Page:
It’s never too late? It may be late joining this electric-vehicle sales race, but Porsche has a long history of electrified cars. In fact, company founder Ferdinand Porsche partnered with Ludwig Lohner to introduce the world’s first hybrid vehicle in 1900. And it has a long track record of producing hybrids in modern times, from the Cayenne S E-Hybrid to the 918 Spyder supercar. Now the company is going full speed with electric cars. “Our new electric sports car is powerful and reliable. It is a car that can consistently cover long distances and is the epitome of freedom,” explains Oliver Blume, Chairman of Porsche AG. “We don’t need and don’t want to be the first,” adds Detlev von Platen, Porsche’s executive board member.

The charging times also will be super-fast. Porsche said that in 4 minutes, the Taycan could take on enough electricity to travel more than 60 miles. And in 15 minutes, it could add 250 miles of range. The range is said to be greater than 300 miles, another direct shot at Tesla.

Porsche has said that Volkswagen, its parent company, will lead efforts to develop charging infrastructure in the U.S. This makes sense because VW has committed to invest $2 billion in manufacturing, promoting, and building infrastructure for electric vehicles in the wake of its diesel emissions scandal through its Electrify America subsidiary.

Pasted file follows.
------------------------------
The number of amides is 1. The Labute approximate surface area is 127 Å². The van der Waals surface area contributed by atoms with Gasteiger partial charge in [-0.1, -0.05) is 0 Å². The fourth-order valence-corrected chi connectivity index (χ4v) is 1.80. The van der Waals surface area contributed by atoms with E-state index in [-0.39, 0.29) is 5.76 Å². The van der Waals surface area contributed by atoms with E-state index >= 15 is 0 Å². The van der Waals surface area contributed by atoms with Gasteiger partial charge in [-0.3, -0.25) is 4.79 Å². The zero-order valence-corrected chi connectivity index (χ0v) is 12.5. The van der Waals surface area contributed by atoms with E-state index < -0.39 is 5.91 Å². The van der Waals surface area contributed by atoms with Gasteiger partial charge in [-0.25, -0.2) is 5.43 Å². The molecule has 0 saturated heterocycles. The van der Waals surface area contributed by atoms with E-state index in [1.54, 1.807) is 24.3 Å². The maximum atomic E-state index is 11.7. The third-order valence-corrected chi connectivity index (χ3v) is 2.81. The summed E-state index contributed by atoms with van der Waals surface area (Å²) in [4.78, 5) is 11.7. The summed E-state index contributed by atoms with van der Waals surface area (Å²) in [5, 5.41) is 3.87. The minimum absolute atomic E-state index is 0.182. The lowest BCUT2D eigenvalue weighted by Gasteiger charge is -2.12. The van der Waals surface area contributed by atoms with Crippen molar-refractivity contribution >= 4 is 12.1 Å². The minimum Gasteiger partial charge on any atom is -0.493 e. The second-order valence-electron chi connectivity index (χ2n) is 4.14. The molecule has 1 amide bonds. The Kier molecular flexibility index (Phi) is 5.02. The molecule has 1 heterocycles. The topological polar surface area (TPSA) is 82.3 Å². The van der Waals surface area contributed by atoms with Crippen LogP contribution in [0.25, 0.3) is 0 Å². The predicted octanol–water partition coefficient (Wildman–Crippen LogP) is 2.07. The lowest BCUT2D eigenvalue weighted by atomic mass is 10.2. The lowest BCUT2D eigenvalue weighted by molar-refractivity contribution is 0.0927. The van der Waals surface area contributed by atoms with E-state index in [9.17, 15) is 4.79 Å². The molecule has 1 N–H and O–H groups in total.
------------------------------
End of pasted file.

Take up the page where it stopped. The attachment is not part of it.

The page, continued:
Porsche plans to build its charging network starting at its 189 U.S. dealership locations and then spread to popular travel corridors. The company expects to have at least 500 fast chargers available at dealership and highway locations across the U.S. by the end of 2019. Of course, there are thousands of lower-voltage (mostly 240-volt, but some DC Fast) charging stations already in place across the country.

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